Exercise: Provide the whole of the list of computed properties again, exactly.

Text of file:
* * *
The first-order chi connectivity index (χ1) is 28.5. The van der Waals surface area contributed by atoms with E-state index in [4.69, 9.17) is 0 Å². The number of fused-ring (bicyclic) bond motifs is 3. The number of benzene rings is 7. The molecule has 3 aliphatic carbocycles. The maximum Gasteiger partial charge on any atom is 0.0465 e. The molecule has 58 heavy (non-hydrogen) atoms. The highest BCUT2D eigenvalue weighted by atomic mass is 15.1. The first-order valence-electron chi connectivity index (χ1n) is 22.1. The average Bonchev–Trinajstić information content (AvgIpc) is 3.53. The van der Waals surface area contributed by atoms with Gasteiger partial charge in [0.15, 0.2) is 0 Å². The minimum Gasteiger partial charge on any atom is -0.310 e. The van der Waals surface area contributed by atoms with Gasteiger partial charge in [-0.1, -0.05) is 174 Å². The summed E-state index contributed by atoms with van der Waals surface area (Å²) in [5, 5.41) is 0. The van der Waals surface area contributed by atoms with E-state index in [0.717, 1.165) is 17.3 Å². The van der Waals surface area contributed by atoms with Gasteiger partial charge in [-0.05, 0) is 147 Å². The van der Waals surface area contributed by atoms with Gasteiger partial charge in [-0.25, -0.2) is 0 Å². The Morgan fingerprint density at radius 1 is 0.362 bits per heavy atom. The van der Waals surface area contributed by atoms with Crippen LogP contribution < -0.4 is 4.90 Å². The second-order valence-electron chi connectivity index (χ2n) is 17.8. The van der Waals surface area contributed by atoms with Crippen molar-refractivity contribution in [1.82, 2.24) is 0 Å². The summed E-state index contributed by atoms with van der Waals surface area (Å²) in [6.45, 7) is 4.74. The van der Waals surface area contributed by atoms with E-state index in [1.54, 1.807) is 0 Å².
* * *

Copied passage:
The first-order chi connectivity index (χ1) is 28.5. The van der Waals surface area contributed by atoms with E-state index in [4.69, 9.17) is 0 Å². The number of fused-ring (bicyclic) bond motifs is 3. The number of benzene rings is 7. The molecule has 3 aliphatic carbocycles. The maximum Gasteiger partial charge on any atom is 0.0465 e. The molecule has 58 heavy (non-hydrogen) atoms. The highest BCUT2D eigenvalue weighted by atomic mass is 15.1. The first-order valence-electron chi connectivity index (χ1n) is 22.1. The average Bonchev–Trinajstić information content (AvgIpc) is 3.53. The van der Waals surface area contributed by atoms with Gasteiger partial charge in [0.15, 0.2) is 0 Å². The minimum Gasteiger partial charge on any atom is -0.310 e. The van der Waals surface area contributed by atoms with Gasteiger partial charge in [-0.1, -0.05) is 174 Å². The summed E-state index contributed by atoms with van der Waals surface area (Å²) in [5, 5.41) is 0. The van der Waals surface area contributed by atoms with E-state index in [0.717, 1.165) is 17.3 Å². The van der Waals surface area contributed by atoms with Gasteiger partial charge in [-0.05, 0) is 147 Å². The van der Waals surface area contributed by atoms with Gasteiger partial charge in [-0.25, -0.2) is 0 Å². The Morgan fingerprint density at radius 1 is 0.362 bits per heavy atom. The van der Waals surface area contributed by atoms with Crippen LogP contribution < -0.4 is 4.90 Å². The second-order valence-electron chi connectivity index (χ2n) is 17.8. The van der Waals surface area contributed by atoms with Crippen molar-refractivity contribution in [1.82, 2.24) is 0 Å². The summed E-state index contributed by atoms with van der Waals surface area (Å²) in [6.45, 7) is 4.74. The van der Waals surface area contributed by atoms with E-state index in [1.54, 1.807) is 0 Å².